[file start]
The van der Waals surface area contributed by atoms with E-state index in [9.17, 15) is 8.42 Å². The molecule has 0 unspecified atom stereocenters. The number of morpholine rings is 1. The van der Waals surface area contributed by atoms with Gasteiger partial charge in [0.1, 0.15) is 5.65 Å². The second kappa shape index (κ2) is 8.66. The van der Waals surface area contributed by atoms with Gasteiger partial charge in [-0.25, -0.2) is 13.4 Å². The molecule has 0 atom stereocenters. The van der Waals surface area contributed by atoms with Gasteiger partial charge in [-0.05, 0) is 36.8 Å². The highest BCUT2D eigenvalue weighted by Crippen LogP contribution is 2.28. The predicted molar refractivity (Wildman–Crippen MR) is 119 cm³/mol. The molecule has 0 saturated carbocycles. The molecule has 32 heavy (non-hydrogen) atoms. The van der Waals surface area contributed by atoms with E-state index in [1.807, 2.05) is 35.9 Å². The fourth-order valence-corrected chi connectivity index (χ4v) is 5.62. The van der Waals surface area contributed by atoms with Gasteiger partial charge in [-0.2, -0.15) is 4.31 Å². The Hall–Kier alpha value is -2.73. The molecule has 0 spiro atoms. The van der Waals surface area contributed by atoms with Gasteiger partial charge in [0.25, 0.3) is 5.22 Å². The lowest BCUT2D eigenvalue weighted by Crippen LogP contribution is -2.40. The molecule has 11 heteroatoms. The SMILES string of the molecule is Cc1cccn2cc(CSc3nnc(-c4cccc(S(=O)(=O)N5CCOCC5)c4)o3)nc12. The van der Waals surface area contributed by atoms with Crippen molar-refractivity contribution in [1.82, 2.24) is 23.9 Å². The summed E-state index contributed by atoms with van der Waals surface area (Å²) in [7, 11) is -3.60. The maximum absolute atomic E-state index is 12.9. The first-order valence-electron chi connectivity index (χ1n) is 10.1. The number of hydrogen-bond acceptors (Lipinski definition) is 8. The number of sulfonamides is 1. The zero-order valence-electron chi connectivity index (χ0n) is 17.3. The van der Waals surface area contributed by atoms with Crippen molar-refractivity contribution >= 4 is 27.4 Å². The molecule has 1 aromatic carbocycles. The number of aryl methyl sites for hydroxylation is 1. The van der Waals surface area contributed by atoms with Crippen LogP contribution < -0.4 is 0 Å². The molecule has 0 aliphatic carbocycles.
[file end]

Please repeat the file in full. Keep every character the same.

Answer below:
The van der Waals surface area contributed by atoms with E-state index in [9.17, 15) is 8.42 Å². The molecule has 0 unspecified atom stereocenters. The number of morpholine rings is 1. The van der Waals surface area contributed by atoms with Gasteiger partial charge in [0.1, 0.15) is 5.65 Å². The second kappa shape index (κ2) is 8.66. The van der Waals surface area contributed by atoms with Gasteiger partial charge in [-0.25, -0.2) is 13.4 Å². The molecule has 0 atom stereocenters. The van der Waals surface area contributed by atoms with Gasteiger partial charge in [-0.05, 0) is 36.8 Å². The highest BCUT2D eigenvalue weighted by Crippen LogP contribution is 2.28. The predicted molar refractivity (Wildman–Crippen MR) is 119 cm³/mol. The molecule has 0 saturated carbocycles. The molecule has 32 heavy (non-hydrogen) atoms. The van der Waals surface area contributed by atoms with E-state index in [1.807, 2.05) is 35.9 Å². The fourth-order valence-corrected chi connectivity index (χ4v) is 5.62. The van der Waals surface area contributed by atoms with Gasteiger partial charge in [-0.2, -0.15) is 4.31 Å². The Hall–Kier alpha value is -2.73. The molecule has 0 spiro atoms. The van der Waals surface area contributed by atoms with Gasteiger partial charge in [0.25, 0.3) is 5.22 Å². The lowest BCUT2D eigenvalue weighted by Crippen LogP contribution is -2.40. The molecule has 11 heteroatoms. The SMILES string of the molecule is Cc1cccn2cc(CSc3nnc(-c4cccc(S(=O)(=O)N5CCOCC5)c4)o3)nc12. The van der Waals surface area contributed by atoms with Crippen molar-refractivity contribution in [1.82, 2.24) is 23.9 Å². The summed E-state index contributed by atoms with van der Waals surface area (Å²) in [7, 11) is -3.60. The maximum absolute atomic E-state index is 12.9. The first-order valence-electron chi connectivity index (χ1n) is 10.1. The number of hydrogen-bond acceptors (Lipinski definition) is 8. The number of sulfonamides is 1. The zero-order valence-electron chi connectivity index (χ0n) is 17.3. The van der Waals surface area contributed by atoms with Crippen molar-refractivity contribution >= 4 is 27.4 Å². The molecule has 1 aromatic carbocycles. The number of aryl methyl sites for hydroxylation is 1. The van der Waals surface area contributed by atoms with Crippen LogP contribution < -0.4 is 0 Å². The molecule has 0 aliphatic carbocycles.